In order to continue our journey from Ollantaytambo, we had no option but to return to Cusco (the other direction headed deeper into the Sacred Valley and away from civilisation), and it seemed a shame to overlook the charming village of Pisac, seeing as though we would bypass it on route back to the imperial city.
So, following a recommendation from the helpful Italian gentleman at our hostel, we booked ourselves a room at Hostal Varayoq for a couple of nights.
Pisac (or P’isaq, to use its Quechua spelling) is a small village with a population of under 1000 inhabitants. It’s located in the Sacred Valley just 33 kilometres from Cusco, and is most famous for its Inca ruins, which are perched on a mountain spur high above the village, and its Mercado de Artesania (handicraft market) that fills the Plaza de Armas, and spills out into the surrounding streets.
Like the ruins in Ollantaytambo, entry to Pisac’s Inca site is strictly by boleto turístico (which we didn’t have) and its market, whilst it made for an interesting distraction in the village, offered very little that couldn’t be found in and around the streets of Cusco.
So how did we spend our two days in Pisac?
We enjoyed some delicious food, we drank lots of coffee and we marvelled at possibly the greatest and most intriguing collection of cacti I’ve ever seen, at the Jardín Botanico.
Pisac’s Botanical Garden is a private enterprise that is home to a beautiful (and very friendly) fluffy white cat, as well as a huge courtyard packed with numerous varieties of plants and flowers, and over 100 different species of cactus. For someone who is more than a little obsessed with these prickly creations, I was in heaven. It’s possibly the best six soles I spent in the whole of Peru.
When we first arrived at the botanical gardens, the gates were locked and there were no signs of life within – apart from the furry white feline who sauntered nonchalantly through the grounds.
Believing perhaps that the owner had taken a break for lunch we did the same at the cute little cafe overlooking the gardens. Whilst the service was a little slow, the food was lovely and I can thoroughly recommend their Chirimoya smoothies.
Fortunately we spotted the elderly gentleman in the gardens next door just as we were finishing our lunch, so we paid up, hot-footed it around the corner, rang the bell and waited.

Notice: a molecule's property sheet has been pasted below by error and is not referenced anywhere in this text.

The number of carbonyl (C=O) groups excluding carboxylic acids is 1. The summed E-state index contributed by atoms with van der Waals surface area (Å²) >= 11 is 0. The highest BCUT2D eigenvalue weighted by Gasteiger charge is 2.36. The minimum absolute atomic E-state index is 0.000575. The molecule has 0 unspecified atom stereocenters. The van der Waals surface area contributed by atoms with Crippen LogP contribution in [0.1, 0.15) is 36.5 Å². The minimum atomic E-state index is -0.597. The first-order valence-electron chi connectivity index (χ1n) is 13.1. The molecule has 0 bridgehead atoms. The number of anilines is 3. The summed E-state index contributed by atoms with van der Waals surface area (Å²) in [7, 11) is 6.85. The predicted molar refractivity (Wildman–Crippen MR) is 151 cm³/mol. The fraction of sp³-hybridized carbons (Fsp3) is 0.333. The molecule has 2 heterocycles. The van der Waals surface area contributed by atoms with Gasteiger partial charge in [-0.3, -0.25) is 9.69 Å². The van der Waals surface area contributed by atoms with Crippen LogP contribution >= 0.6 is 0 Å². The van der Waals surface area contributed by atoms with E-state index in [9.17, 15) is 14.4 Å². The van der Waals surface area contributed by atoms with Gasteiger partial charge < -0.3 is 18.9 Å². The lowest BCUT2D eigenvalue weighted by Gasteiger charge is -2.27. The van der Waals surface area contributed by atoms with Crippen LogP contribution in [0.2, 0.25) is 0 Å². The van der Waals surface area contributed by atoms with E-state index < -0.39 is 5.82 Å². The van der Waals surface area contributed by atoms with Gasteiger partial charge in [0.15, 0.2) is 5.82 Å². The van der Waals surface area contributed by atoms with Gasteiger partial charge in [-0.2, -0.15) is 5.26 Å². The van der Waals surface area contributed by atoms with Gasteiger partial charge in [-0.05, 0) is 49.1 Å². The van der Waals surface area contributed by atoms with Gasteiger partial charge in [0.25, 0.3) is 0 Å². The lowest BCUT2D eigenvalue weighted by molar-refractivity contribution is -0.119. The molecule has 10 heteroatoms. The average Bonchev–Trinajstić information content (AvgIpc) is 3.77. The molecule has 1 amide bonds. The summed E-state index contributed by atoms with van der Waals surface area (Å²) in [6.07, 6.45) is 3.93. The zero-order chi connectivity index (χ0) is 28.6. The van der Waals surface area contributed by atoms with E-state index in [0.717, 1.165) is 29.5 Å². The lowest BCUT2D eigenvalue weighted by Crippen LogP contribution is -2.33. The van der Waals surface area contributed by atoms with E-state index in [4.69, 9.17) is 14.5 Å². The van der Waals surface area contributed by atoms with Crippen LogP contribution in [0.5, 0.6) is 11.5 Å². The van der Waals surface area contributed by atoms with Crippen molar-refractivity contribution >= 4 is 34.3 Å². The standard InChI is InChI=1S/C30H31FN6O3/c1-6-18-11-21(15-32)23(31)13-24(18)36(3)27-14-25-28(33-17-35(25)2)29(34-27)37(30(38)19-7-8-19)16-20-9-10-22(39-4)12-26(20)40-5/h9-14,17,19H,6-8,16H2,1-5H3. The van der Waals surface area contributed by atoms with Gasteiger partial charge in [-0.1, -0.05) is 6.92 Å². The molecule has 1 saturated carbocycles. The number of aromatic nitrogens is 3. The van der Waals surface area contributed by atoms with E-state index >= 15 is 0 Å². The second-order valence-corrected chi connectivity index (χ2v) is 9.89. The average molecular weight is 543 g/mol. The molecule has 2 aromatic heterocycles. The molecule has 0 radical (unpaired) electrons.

Just like his cat, there was no sense of urgency in his gait. He shuffled in the general direction of the entrance gate, tending to his plants and flowers along the way. It was almost as if he hadn’t heard the bell ring or seen our faces peering expectantly through the bars. We watched him as he fumbled in his pockets for the keys, and it was only after he’d unlocked and opened the gate that he looked up gently and inquisitively, and smiled.
It was very clear that these gardens were his pride and joy (and quite rightly so; they were beautiful), but his attitude towards us was relaxed and trusting, and we felt completely at ease as we wandered amidst his plants and flowers, snapping photograph after photograph after photograph.
As well as the cacti and succulents, the gardens are packed with colourful flowers and thoughtfully planted trees, some of which are fruit-bearing. We recognised one of the more unusual fruits (a small green spiky specimen) from La Casa de Seizo in Moyobamba.
Once we’d exhausted every corner of Pisac’s Jardín Botanico, and we’d managed to drag ourselves away from the affections of the resident feline, we decided to check out a few of the village’s traditional clay ovens and castillos de cuyes (miniature castles inhabited by guinea pigs), centred around Mariscál Castilla.
The most authentic of these huge clay ovens is the Horno Colonial San Francisco, a colonial oven dating back to 1830. You can stop by for a baked empanada and a glass of chicha morada, and have your photograph taken with a traditionally-dressed gentleman in front of the landmark – for a fee of course.
Many tourists come to Pisac simply as a day trip from Cusco in order to visit the Inca ruins and the handicraft market, so once the market vendors have packed away their goods and dismantled their stalls (only to do it all over again in reverse in the morning), the village goes to sleep.
This is no bad thing. In fact it’s potentially a great one when you have a ton of photographs to upload and blog posts to write, and excellent wifi connection in your hostel with which to do both of those things. However, having read that Pisac is a bit of a traveller’s mecca, with spiritual retreats and volunteering opportunities nearby, I was a little surprised to find a distinct lack of other traveller’s here once the last bus back to Cusco had left the village.
Where we ate
Don’t leave Pisac without having dinner at Mullu (on the edge of the Plaza de Armas). It’s got a distinctly Asian-inspired menu, rattan mats, low tables and floor cushions, and they serve one of the best Pad Thais I’ve tasted outside Thailand.
Like most places in Pisac, it shuts around 9pm.
Where we drank
Come to Blue Llama for good coffee, decent wifi and amusing artwork in the toilets.
Where we stayed
Hostal Varayoq was reasonably-priced (80 soles (£16.82) for a private double including breakfast), spacious and comfortable with hot showers and decent wifi. But make sure you go to bed early or ask for a room away from the church – the bells woke us up each morning at 5:30am. And 6:30. And 7:30….
Hostal Varayoq wasn’t in our guidebook and does not appear on any of the major hostel-booking websites, but it can be found on Mariscal Castilla 380.